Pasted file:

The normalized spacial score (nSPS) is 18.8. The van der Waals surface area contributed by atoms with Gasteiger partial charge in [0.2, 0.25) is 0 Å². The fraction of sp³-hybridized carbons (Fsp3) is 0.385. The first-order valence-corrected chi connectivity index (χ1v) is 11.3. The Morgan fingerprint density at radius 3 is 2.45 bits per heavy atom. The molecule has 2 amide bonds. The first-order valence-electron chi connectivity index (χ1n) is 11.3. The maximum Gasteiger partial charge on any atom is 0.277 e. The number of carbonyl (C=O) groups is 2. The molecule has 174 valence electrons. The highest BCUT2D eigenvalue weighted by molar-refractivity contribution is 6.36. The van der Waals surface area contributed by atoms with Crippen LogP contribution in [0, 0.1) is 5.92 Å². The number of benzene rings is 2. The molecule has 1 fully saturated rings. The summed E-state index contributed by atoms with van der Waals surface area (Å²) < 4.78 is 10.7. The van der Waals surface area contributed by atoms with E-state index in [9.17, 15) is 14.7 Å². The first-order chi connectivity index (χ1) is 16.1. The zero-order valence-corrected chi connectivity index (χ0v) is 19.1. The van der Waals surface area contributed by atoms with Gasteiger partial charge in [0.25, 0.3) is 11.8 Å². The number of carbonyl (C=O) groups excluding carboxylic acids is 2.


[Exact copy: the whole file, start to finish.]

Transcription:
The normalized spacial score (nSPS) is 18.8. The van der Waals surface area contributed by atoms with Gasteiger partial charge in [0.2, 0.25) is 0 Å². The fraction of sp³-hybridized carbons (Fsp3) is 0.385. The first-order valence-corrected chi connectivity index (χ1v) is 11.3. The Morgan fingerprint density at radius 3 is 2.45 bits per heavy atom. The molecule has 2 amide bonds. The first-order valence-electron chi connectivity index (χ1n) is 11.3. The maximum Gasteiger partial charge on any atom is 0.277 e. The number of carbonyl (C=O) groups is 2. The molecule has 174 valence electrons. The highest BCUT2D eigenvalue weighted by molar-refractivity contribution is 6.36. The van der Waals surface area contributed by atoms with Crippen LogP contribution in [0, 0.1) is 5.92 Å². The number of benzene rings is 2. The molecule has 1 fully saturated rings. The summed E-state index contributed by atoms with van der Waals surface area (Å²) < 4.78 is 10.7. The van der Waals surface area contributed by atoms with E-state index in [9.17, 15) is 14.7 Å². The first-order chi connectivity index (χ1) is 16.1. The zero-order valence-corrected chi connectivity index (χ0v) is 19.1. The van der Waals surface area contributed by atoms with Gasteiger partial charge in [0.25, 0.3) is 11.8 Å². The number of carbonyl (C=O) groups excluding carboxylic acids is 2.